Porter’s Five Forces


Porter’s five forces model is an analysis tool that uses five industry forces to determine the intensity of competition in an industry and its profitability level.[1]

What is Porter’s Five Forces

The Five forces model was created by M. Porter in 1979 to understand how five key competitive forces are affecting an industry. The five forces identified are:

Porter's five forces model. The model shows five forces: entry barries, threat of substitutes, bargaining power of suppliers, bargaining power of buyers, industry rivalry.

These forces determine an industry structure and the level of competition in that industry. The stronger the competitive forces in the industry are, the less profitable it is. An industry with low barriers to enter, having few buyers and suppliers but many substitute products and competitors will be seen as very competitive and, thus, not so attractive due to its low profitability.

An attractive industry is when barriers to enter are high, suppliers' and bueyrs' bargaining power is weak, there are few substitute products and low competition.

It is every strategist’s job to evaluate the company’s competitive position in the industry and to identify what strengths or weaknesses can be exploited to strengthen that position. The tool is very useful in formulating a firm’s strategy as it reveals how powerful each of the five key forces is in a particular industry.

Threat of new entrants. This force determines how easy (or not) it is to enter a particular industry. If an industry is profitable and there are few barriers to enter, rivalry soon intensifies. When more organizations compete for the same market share, profits start to fall. It is essential for existing organizations to create high barriers to entry to deter new entrants. Threat of new entrants is high when:

  • Low amount of capital is required to enter a market.
  • Existing companies can do little to retaliate.
  • Existing firms do not possess patents, trademarks or do not have established brand reputation.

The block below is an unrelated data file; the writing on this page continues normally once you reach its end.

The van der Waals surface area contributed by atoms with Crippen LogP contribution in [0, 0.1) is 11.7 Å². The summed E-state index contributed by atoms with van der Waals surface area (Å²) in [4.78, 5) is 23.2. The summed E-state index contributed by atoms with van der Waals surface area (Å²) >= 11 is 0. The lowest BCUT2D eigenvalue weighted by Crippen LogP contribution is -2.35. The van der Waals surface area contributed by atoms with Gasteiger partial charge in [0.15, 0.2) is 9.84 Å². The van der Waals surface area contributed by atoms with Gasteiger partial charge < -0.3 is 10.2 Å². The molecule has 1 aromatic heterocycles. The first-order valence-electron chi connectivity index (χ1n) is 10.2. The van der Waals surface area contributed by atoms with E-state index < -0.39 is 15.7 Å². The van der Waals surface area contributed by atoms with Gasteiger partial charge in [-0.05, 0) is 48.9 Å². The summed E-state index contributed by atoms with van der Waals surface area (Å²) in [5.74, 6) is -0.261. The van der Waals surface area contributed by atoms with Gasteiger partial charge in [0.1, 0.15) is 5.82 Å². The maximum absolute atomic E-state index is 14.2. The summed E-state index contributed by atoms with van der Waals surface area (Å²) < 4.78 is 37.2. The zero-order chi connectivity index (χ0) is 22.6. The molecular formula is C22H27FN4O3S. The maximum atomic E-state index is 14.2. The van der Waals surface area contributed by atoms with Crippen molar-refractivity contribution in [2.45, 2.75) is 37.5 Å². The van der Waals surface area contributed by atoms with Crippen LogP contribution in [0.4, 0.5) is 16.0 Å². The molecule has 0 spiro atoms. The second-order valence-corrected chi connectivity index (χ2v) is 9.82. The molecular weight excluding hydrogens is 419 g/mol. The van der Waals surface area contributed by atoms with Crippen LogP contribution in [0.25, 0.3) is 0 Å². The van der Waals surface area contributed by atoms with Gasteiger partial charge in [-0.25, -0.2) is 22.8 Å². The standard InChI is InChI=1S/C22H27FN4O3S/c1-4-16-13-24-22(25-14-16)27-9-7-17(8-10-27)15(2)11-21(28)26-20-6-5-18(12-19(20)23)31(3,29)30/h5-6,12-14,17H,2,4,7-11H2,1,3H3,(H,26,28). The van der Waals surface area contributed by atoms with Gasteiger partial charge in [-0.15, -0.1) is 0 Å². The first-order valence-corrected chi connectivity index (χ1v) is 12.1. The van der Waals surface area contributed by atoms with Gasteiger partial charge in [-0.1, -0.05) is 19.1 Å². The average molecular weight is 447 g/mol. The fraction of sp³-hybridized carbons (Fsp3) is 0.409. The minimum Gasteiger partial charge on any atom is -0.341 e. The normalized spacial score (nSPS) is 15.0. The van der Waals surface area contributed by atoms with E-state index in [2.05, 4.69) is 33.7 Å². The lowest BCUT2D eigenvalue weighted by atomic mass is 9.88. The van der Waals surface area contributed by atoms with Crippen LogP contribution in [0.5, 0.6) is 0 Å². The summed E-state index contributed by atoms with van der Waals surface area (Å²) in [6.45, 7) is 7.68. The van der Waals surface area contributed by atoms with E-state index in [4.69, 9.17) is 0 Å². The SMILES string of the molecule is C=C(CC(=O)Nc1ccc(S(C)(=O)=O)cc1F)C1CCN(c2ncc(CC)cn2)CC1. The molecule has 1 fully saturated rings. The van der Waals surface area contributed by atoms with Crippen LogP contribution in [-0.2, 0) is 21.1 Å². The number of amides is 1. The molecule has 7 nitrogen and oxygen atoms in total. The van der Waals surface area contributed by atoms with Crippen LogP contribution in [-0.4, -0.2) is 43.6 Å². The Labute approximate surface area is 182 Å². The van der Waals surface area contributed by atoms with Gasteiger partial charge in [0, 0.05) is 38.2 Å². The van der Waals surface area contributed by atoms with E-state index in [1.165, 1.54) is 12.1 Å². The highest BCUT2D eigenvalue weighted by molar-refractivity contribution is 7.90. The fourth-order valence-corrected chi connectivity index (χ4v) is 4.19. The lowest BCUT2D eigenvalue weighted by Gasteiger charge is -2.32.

• There is no government regulation.
  • Customer switching costs are low (it doesn’t cost a lot of money for a firm to switch to other industries).
  • There is low customer loyalty.
  • Products are nearly identical.
  • Economies of scale can be easily achieved.

Bargaining power of suppliers. Strong bargaining power allows suppliers to sell higher-priced or low-quality raw materials to their buyers. This directly affects the buying firms’ profits because they have to pay more for materials. Suppliers have strong bargaining power when:

  • There are few suppliers but many buyers.
  • Suppliers are large and threaten to forward integrate.
  • Few substitute raw materials exist.
  • Suppliers hold scarce resources.
  • Cost of switching raw materials is especially high.

Bargaining power of buyers. Buyers have the power to demand lower prices or higher product quality from industry producers when their bargaining power is strong. Lower price means lower revenues for the producer, while higher quality products usually raise production costs. Both scenarios result in lower profits for producers. Buyers exert strong bargaining power when:

  • Buying in large quantities or control many access points to the final customer.
  • Only a few buyers exist.
  • Switching costs to other suppliers are low.
  • They threaten to backward integrate.
  • There are many substitutes.
  • Buyers are price sensitive.